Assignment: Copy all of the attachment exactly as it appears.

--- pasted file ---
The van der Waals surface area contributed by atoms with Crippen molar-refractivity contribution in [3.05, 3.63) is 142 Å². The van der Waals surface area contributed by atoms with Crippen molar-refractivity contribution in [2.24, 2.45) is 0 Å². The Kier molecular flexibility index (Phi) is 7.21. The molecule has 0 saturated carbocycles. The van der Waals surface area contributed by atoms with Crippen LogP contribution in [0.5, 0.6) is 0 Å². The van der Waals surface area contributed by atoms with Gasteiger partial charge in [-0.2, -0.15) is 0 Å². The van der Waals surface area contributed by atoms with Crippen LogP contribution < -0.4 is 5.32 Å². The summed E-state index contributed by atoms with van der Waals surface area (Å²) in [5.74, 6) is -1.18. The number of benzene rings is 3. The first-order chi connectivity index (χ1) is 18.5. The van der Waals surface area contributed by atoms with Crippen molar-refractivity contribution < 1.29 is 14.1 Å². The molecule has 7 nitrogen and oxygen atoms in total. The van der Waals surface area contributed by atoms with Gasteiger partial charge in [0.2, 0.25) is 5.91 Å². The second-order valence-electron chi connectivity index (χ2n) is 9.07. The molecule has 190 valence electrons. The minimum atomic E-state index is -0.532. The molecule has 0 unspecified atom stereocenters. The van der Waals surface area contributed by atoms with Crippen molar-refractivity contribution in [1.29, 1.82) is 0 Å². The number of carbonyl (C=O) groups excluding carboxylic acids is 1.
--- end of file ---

The van der Waals surface area contributed by atoms with Crippen molar-refractivity contribution in [3.05, 3.63) is 142 Å². The van der Waals surface area contributed by atoms with Crippen molar-refractivity contribution in [2.24, 2.45) is 0 Å². The Kier molecular flexibility index (Phi) is 7.21. The molecule has 0 saturated carbocycles. The van der Waals surface area contributed by atoms with Crippen LogP contribution in [0.5, 0.6) is 0 Å². The van der Waals surface area contributed by atoms with Gasteiger partial charge in [-0.2, -0.15) is 0 Å². The van der Waals surface area contributed by atoms with Crippen LogP contribution < -0.4 is 5.32 Å². The summed E-state index contributed by atoms with van der Waals surface area (Å²) in [5.74, 6) is -1.18. The number of benzene rings is 3. The first-order chi connectivity index (χ1) is 18.5. The van der Waals surface area contributed by atoms with Crippen molar-refractivity contribution < 1.29 is 14.1 Å². The molecule has 7 nitrogen and oxygen atoms in total. The van der Waals surface area contributed by atoms with Gasteiger partial charge in [0.2, 0.25) is 5.91 Å². The second-order valence-electron chi connectivity index (χ2n) is 9.07. The molecule has 190 valence electrons. The minimum atomic E-state index is -0.532. The molecule has 0 unspecified atom stereocenters. The van der Waals surface area contributed by atoms with Crippen molar-refractivity contribution in [1.29, 1.82) is 0 Å². The number of carbonyl (C=O) groups excluding carboxylic acids is 1.